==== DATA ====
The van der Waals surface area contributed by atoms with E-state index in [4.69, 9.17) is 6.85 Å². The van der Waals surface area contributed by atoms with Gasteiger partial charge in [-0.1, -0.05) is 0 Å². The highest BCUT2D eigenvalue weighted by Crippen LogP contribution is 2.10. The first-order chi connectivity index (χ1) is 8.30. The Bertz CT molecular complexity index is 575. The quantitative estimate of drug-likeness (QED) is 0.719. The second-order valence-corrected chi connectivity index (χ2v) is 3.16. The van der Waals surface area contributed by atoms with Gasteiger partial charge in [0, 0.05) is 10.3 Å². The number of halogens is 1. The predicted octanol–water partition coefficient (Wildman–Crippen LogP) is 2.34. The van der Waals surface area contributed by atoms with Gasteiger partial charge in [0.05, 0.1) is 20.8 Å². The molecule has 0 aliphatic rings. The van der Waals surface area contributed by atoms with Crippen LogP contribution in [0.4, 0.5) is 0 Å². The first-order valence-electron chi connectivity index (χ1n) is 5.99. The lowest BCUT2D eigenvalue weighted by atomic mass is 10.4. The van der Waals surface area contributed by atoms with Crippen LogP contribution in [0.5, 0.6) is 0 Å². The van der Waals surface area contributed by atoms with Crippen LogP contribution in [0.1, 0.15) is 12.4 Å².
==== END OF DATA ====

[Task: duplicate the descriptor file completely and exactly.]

The van der Waals surface area contributed by atoms with E-state index in [4.69, 9.17) is 6.85 Å². The van der Waals surface area contributed by atoms with Gasteiger partial charge in [-0.1, -0.05) is 0 Å². The highest BCUT2D eigenvalue weighted by Crippen LogP contribution is 2.10. The first-order chi connectivity index (χ1) is 8.30. The Bertz CT molecular complexity index is 575. The quantitative estimate of drug-likeness (QED) is 0.719. The second-order valence-corrected chi connectivity index (χ2v) is 3.16. The van der Waals surface area contributed by atoms with Gasteiger partial charge in [0, 0.05) is 10.3 Å². The number of halogens is 1. The predicted octanol–water partition coefficient (Wildman–Crippen LogP) is 2.34. The van der Waals surface area contributed by atoms with Gasteiger partial charge in [0.05, 0.1) is 20.8 Å². The molecule has 0 aliphatic rings. The van der Waals surface area contributed by atoms with Crippen LogP contribution in [0.4, 0.5) is 0 Å². The first-order valence-electron chi connectivity index (χ1n) is 5.99. The lowest BCUT2D eigenvalue weighted by atomic mass is 10.4. The van der Waals surface area contributed by atoms with Crippen LogP contribution in [0.5, 0.6) is 0 Å². The van der Waals surface area contributed by atoms with Crippen LogP contribution in [0.1, 0.15) is 12.4 Å².